by Mr. Praneet Mungali – Trustee of Sanskriti Group of Schools
The zeitgeist of our current times has made it incumbent upon all stakeholders connected with school education to embrace new solutions. Hybrid classrooms envisage a format of learning where some of the students of any given class will come to school for in person learning which will be conducted like conventional classes, whilst others in their peer group will attend the same class remotely which will be live streamed to them.
Hybrid classrooms accord guardians and students the freedom of choice. Those students and parents who wish to avail of physical classes can do so, at the same time it allows uninterrupted learning for scenarios where the student is unable to come to school. Till such time as the majority of the adults in India are fully vaccinated, the prudent course of action is to allow the children of unvaccinated parents choose the format of learning which best suits their individual circumstances.
There are however some pedagogical and technological challenges from a teacher’s perspective. It is difficult to simultaneously pay attention to the needs of remote students as well as those attending the class in person. Monitoring learning outcomes for these different cohorts – the virtual and the physical one will place considerably more workload on the teachers. Research conducted in Europe has shown that all of this may lead to stress and fatigue after teaching in this learning setting.
Another challenge is the lack of enabling technological infrastructure in a large number of schools in the country. The absence of high speed internet, insufficient devices etc are well known. If hybrid classrooms are planned as a long-term alternative to in campus learning then this can further exacerbate the inequality which has cropped up in the school education system during Covid times.
It is the consensus view of most experts connected with the field of education that students learn best in a social setting. The quality of instruction in a physical classroom is superior because of the social, emotional and behavioral skills which are honed in this setting. Hybrid classes will clearly be beneficial here if all the students of any given class attend in person classes by rotation on campus. The challenges will occur when there are a percentage of students, parents in every class who choose to only use the online option as a long term alternative. This has the possibility of exacerbating learning gaps within the same class because the students who are at home full time could easily fall behind if teachers don’t put in extra work to engage them.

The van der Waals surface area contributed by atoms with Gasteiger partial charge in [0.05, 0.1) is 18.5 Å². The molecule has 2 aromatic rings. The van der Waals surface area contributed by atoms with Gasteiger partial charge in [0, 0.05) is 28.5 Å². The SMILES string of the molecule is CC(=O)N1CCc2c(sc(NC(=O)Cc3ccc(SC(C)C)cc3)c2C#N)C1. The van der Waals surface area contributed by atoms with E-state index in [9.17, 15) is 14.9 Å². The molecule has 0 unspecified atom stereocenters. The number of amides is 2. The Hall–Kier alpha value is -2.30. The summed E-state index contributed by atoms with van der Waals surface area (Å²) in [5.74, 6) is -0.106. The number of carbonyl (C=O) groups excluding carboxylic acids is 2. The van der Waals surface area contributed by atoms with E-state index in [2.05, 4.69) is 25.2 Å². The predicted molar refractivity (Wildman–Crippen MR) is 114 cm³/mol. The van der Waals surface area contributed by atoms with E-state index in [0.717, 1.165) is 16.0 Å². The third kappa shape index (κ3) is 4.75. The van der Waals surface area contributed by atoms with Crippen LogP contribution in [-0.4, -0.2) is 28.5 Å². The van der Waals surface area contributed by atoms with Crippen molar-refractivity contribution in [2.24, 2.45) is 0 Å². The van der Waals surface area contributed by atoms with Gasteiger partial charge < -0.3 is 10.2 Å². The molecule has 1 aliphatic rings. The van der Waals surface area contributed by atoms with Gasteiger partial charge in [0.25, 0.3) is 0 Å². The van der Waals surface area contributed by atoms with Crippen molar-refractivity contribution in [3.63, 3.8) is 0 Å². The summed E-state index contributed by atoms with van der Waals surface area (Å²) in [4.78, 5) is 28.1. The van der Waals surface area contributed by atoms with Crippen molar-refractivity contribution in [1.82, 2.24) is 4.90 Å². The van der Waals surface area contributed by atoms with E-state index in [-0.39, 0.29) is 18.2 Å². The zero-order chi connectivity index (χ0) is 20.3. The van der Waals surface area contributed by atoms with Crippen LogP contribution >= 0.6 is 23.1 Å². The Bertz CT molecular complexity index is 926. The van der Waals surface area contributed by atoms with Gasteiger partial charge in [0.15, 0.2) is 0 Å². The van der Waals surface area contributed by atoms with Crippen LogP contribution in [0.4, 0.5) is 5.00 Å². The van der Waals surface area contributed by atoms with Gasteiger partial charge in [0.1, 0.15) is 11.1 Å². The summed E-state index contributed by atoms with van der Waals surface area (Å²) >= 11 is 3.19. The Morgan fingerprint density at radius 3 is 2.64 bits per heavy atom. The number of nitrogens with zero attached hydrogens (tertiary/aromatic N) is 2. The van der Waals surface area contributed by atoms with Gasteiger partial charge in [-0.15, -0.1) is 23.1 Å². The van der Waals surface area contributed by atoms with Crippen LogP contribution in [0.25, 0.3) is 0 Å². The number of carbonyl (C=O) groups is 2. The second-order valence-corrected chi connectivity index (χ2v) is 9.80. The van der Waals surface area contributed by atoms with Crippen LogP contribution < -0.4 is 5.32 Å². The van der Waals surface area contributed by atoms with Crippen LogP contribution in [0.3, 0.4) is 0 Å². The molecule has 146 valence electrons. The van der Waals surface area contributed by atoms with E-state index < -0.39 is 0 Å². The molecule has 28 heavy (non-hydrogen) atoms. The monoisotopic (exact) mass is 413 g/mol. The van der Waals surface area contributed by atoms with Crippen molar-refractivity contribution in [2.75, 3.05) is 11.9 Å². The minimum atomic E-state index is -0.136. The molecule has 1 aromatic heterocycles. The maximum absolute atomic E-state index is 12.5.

School administrators in the public and private sector will need to make significant changes to the processes to successfully enable this.
A careful study of the experience of other countries like the US which have adopted the hybrid learning model at a large scale are also informative in helping us do a lesson learnt analysis.
According to Bree Dusseault from the Washington University Centre for public education, “Hybrid learning can be a best of both worlds, or a worst of both worlds reality,’’. Their team of researchers has been conducting research and surveys in schools in the US right from the start of the pandemic.
Dusseault recommends schools actively survey parents and students, and try to structure classes to make the most of students’ time either in person or at home, in whatever hybrid configuration they choose.
Looking at the summary of the scenario for the Indian context in the best-case scenario, schools can keep students and staff safe while providing them with in-person instruction that gives a more holistic learning working on their overall development. Significant efforts need to be spent in teacher training to preclude the possibility of teachers being forced to cut corners on instruction. Parents and teachers also need to work in unison to ensure that students who are learning at home do not get left behind compared with students who choose to spend at least some time in person.
Policymakers and stakeholders will need to work on a multi pronged approach to reduce the learning gaps in the current scenario and hybrid classrooms are one such important solution which may herald a new paradigm shift towards a ‘new normal’ for the near future.